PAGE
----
Studies on the effects of vaping continue to be conducted, year after year, to essentially the same base result. Researchers explicate the chemical composition of e-liquid and the risks of inhalation of e-cigarette vapor at the high temperatures some vape mods achieve. On the other hand, however, vaping is being determined as a healthier alternative to smoking paper cigarettes – if at least in a lesser-evil fashion. Progress is progress, correct?
Not according to one of the newest studies on nicotine levels in vape juice, and the consistency of vape mod use by vapers themselves. Cancer Research UK has published new, yet preliminary, findings that account for a little-considered variable in the smoking cessation tool. That variable is consistency in use. Cancer Research UK’s results found that vape users who maintain a higher level of nicotine in their e-juice require fewer puffs and smaller pulls on their vapes than those who use lower nicotine percentages. As a means to quit smoking completely, this research could point out why it might not be so counterintuitive to keep puffing on a higher nicotine e-juice.
Their research draws from a concept called Nicotine Replacement Therapy (NRT), used in other smoking cessation tactics, which argues the need for those who wish to quit smoking to maintain higher levels of of nicotine intake similar to cigarette smoking in order to effectively quell their addiction. A lower nicotine level means the user is reaching for the vape more often, needs to pull harder and draw a longer breath, and is essentially taking in far more of the other chemicals found in e-juice, as much as that user is trying to get out of a lower nicotine level. This type of use, for some, can be more hazardous than helpful.
Dr. Lynne Dawkins, the lead author on this new study, argued that prolonged use of vapes with lower levels of nicotine is exactly how a vape undoes its healthy alternative status. Dawkins states, “Although e-cigarettes are much less harmful than smoking, the vapour can still contain some potentially harmful chemicals that present a higher risk to health than nicotine, which is relatively safe. Our research shows that more intense vaping behaviour associated with using low nicotine e-liquid has the potential to increase users’ exposure to some of these chemicals.” She acknowledges that more study is needed to determine to what effect prolonged use of vapes may impact users. And while Dawkins does admit that e-cigarettes are “much less harmful” than traditional, combustible cigarettes, her words do allude to an underlying warning that e-cigarettes are not without some hazardous chemicals.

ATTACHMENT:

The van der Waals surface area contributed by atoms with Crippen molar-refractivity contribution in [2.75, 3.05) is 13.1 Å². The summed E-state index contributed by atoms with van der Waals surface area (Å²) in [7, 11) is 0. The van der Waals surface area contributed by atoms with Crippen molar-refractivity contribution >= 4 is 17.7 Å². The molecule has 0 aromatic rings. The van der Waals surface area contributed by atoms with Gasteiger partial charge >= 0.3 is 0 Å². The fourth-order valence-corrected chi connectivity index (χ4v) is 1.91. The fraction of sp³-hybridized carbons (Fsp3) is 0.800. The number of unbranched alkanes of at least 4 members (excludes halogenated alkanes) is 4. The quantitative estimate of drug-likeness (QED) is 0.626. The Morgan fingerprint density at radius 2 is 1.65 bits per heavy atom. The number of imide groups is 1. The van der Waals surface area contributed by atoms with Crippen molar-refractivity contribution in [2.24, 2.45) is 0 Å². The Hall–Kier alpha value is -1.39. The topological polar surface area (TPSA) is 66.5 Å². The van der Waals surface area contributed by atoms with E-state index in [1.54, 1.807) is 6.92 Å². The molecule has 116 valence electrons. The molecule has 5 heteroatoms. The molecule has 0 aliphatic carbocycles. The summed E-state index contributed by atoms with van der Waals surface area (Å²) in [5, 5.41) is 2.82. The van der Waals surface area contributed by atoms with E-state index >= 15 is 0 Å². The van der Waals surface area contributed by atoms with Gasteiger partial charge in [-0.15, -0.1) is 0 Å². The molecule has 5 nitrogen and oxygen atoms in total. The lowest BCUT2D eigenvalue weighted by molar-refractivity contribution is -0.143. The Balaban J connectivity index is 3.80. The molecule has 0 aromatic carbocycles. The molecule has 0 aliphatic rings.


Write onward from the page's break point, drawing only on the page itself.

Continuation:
Allison Cox, the director of prevention at Cancer Research UK, more pointedly explains the value of using e-cigarettes as a method to quit smoking: “Let’s be clear. While there are potentially harmful chemicals present in the e-cigarette vapour, there are far more in tobacco smoke…But this research suggests that a low nicotine approach may not be the best for everyone or the safest path to a successful attempt to give up.” Cancer Research UK’s findings reverberate an important aspect of quitting smoking that many of us have heard throughout our own lives: Quitting is a different, and completely unique process for each smoker. It is important to practice patience and discipline in finding the correct path to quitting for yourself – and not to rely on quick fixes or hope for instant results.
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